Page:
The influence of pre-existing diabetes mellitus on the host immune response and outcome of pneumonia: analysis of two multicentre cohort studies
- Sachin Yende1,2,
- Tom van der Poll3,
- MinJae Lee1,4,
- David T Huang1,2,5,
- Anne B Newman6,
- Lan Kong4,
- John A Kellum1,2,
- Tamara B Harris7,
- Doug Bauer8,
- Suzanne Satterfield9,
- Derek C Angus1,2,
- for the GenIMS and Health ABC study
- 1The Clinical Research, Investigation, and Systems Modeling of Acute Illness (CRISMA) Laboratory, University of Pittsburgh, Pittsburgh, Pennsylvania, USA
- 2Department of Critical Care Medicine, University of Pittsburgh, Pittsburgh, Pennsylvania, USA
- 3Center of Infection and Immunity Amsterdam (CINIMA) and Center for Experimental and Molecular Medicine, Academic Medical Center, University of Amsterdam, Amsterdam, The Netherlands
- 4Department of Biostatistics, Graduate School of Public Health, University of Pittsburgh, Pittsburgh, Pennsylvania, USA
- 5Department of Emergency Medicine, University of Pittsburgh, Pennsylvania, USA
- 6Department of Epidemiology, Graduate School of Public Health, University of Pittsburgh, Pittsburgh, Pennsylvania, USA
- 7Laboratory of Epidemiology, Demography and Biometry, National Institute on Ageing, Bethesda, Maryland, USA
- 8Department of Epidemiology and Biostatistics and Medicine, University of California, San Francisco, California, USA
- 9Department of Preventive Medicine, University of Tennessee, Memphis, Tennessee, USA
- Correspondence to Sachin Yende, CRISMA laboratory, Department of Critical Care Medicine, University of Pittsburgh, 642A Scaife Hall, 3550 Terrace Street, Pittsburgh, PA 15261, USA;
- Received 11 February 2010
- Accepted 28 June 2010
Background Although diabetes mellitus is implicated in susceptibility to infection, the association of diabetes with the subsequent course and outcome is unclear.
Methods A retrospective analysis of two multicentre cohorts was carried out. The effect of pre-existing diabetes on the host immune response, acute organ function and mortality in patients hospitalised with community-acquired pneumonia (CAP) in the GenIMS study (n=1895) and on mortality following either CAP or non-infectious hospitalisations in the population-based cohort study, Health ABC (n=1639) was determined. Measurements included the mortality rate within the first year, risk of organ dysfunction, and immune responses, including circulating inflammatory (tumour necrosis factor, interleukin 6, interleukin 10), coagulation (Factor IX, thrombin–antithrombin complexes, antithrombin), fibrinolysis (plasminogen-activator inhibitor-1 and D-dimer) and cell surface markers (CD120a, CD120b, human leucocyte antigen (HLA)-DR, Toll-like receptor-2 and Toll-like receptor-4).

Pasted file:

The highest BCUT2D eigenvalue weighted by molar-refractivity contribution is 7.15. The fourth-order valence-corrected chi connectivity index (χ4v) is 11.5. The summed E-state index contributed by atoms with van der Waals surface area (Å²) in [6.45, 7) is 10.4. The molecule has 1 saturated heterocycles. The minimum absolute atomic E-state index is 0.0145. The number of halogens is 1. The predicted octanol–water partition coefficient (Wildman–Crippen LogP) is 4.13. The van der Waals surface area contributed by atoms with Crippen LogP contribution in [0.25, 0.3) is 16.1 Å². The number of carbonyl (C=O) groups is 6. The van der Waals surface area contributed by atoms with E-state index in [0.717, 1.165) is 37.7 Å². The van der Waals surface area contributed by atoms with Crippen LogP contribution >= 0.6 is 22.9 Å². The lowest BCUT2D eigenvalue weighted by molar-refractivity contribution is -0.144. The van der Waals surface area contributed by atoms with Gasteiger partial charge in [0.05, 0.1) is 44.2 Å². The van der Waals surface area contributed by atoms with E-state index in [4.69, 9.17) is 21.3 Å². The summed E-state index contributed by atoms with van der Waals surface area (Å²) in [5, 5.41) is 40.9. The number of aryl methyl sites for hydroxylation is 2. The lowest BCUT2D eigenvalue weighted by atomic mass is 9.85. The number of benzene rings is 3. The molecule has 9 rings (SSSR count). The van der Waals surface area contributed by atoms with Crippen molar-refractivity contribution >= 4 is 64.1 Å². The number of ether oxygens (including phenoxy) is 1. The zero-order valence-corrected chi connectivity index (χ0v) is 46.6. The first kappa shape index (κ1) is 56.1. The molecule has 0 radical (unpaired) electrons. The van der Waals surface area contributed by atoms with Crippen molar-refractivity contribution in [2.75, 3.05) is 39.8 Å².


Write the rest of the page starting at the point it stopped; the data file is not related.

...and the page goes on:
Results In GenIMS, diabetes increased the mortality rate within the first year after CAP (unadjusted HR 1.41, 95% CI 1.12 to 1.76, p=0.002), even after adjusting for pre-existing cardiovascular and renal disease (adjusted HR 1.3, 95% CI 1.03 to 1.65, p=0.02). In Health ABC, diabetes increased the mortality rate within the first year following CAP hospitalisation, but not after hospitalisation for non-infectious illnesses (significant interaction for diabetes and reason for hospitalisation (p=0.04); HR for diabetes on mortality over the first year after CAP 1.87, 95% CI 0.76 to 4.6, p=0.16, and after non-infectious hospitalisation 1.16, 95% CI 0.8 to 1.6, p=0.37). In GenIMS, immediate immune response was similar, as evidenced by similar circulating immune marker levels, in the emergency department and during the first week. Those with diabetes had a higher risk of acute kidney injury during hospitalisation (39.3% vs 31.7%, p=0.005) and they were more likely to die due to cardiovascular and kidney disease (34.4% vs 26.8% and 10.4% vs 4.5%, p=0.03).
Conclusions Pre-existing diabetes was associated with a higher risk of death following CAP. The mechanism is not due to an altered immune response, at least as measured by a broad panel of circulating and cell surface markers, but may be due to worsening of pre-existing cardiovascular and kidney disease.
Funding GenIMS was funded by NIGMS R01 GM61992 with additional support from GlaxoSmithKline for enrolment and clinical data collection, and Diagnostic Products Corporation for the cytokine assays. Health ABC was funded by NIA (N01-AG-6-2101, N01-AG-6-2103, N01-AG-6-2106), NHLBI (R01HL74104) and NIAID (27913 and 39482). Health ABC was supported in part by the Intramural Research Program of the NIH, National Institute on Ageing. SY is supported by K23GM083215.
Competing interests None.
Ethics approval This study was conducted with the approval of the ethics committee at each participating site.
Provenance and peer review Not commissioned; externally peer reviewed.